A kuspuk (/ˈkʌs.pʌk/) (from Yup'ik qaspeq;Iñupiaq: atikłuk) is a hooded overshirt with a large front pocket commonly worn among Alaska Natives. Kuspuks are tunic-length, falling anywhere from below the hips to below the knees. The bottom portion of kuspuks worn by women may be gathered and akin to a skirt. Kuspuks tend to be pullover garments, though some have zippers.
Though kuspuks are traditionally a Yupik garment, they are now worn by both men and women of many Native groups, as well as by non-Natives. The garment was originally made of animal skin or gut and was worn over a fur parka to keep the parka clean. As stores became more common in Bush villages, kuspuks began to be made of calico grain sacks. Kuspuks are now generally made from brightly printed cotton calico, velvet, or corduroy trimmed with rickrack. Today, kuspuks are often worn as a blouse with pants.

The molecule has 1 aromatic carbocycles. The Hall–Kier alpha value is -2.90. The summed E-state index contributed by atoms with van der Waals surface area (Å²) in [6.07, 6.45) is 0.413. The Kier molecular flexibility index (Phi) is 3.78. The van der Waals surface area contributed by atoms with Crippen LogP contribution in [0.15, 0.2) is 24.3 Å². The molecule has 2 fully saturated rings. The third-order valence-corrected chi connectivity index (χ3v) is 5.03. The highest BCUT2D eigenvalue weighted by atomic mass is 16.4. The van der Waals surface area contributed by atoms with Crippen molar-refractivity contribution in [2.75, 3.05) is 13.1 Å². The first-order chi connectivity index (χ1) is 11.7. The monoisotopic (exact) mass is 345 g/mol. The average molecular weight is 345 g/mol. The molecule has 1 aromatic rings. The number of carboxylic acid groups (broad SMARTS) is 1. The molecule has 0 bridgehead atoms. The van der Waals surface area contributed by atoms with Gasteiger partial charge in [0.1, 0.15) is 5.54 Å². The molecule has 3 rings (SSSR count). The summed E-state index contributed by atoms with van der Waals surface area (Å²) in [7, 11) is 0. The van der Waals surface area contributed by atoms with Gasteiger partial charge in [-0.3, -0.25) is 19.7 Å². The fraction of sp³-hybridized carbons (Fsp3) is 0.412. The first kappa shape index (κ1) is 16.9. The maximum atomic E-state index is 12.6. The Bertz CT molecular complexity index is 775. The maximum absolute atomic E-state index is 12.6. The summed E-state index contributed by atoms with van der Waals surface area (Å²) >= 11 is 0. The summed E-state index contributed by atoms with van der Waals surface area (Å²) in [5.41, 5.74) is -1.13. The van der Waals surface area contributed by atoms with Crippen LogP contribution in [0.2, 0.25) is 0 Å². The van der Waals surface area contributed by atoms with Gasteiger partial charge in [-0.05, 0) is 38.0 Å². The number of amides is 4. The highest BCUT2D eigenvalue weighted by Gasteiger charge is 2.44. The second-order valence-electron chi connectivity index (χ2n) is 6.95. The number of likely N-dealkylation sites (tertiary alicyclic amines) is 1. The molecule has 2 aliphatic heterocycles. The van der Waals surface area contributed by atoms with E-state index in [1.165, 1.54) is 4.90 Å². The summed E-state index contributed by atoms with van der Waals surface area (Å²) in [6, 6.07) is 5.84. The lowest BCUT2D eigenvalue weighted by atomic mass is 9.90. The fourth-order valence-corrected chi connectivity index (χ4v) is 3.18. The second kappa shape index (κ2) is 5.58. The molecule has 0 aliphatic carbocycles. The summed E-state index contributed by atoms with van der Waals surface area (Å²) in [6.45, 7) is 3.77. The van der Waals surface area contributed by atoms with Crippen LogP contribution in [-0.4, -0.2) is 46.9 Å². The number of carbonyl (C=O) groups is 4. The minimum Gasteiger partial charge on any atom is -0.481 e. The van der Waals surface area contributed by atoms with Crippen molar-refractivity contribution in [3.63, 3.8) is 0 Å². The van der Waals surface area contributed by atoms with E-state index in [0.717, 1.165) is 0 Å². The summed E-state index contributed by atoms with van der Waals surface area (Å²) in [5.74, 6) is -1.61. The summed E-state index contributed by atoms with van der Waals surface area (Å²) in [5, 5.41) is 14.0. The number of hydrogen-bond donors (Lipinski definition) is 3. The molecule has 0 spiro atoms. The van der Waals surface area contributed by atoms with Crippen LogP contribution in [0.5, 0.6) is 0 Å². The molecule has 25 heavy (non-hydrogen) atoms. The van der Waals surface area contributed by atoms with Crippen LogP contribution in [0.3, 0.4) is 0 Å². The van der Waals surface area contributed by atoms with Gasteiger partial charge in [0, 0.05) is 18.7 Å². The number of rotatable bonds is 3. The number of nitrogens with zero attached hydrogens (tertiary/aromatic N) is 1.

I will attest that kuspuks are very comfortable to wear and they're fun to make. As soon as I arrived in southwest Alaska I wanted to learn how to make my own kuspuks (thank you Fanny for your lessons). In May 2014, I finally finished making a kuspuk for Kaylee. I was going to post a tutorial on how to make a kuspuk, but, uh . . . it's been a year now, so I'm going to admit to myself it's not happening.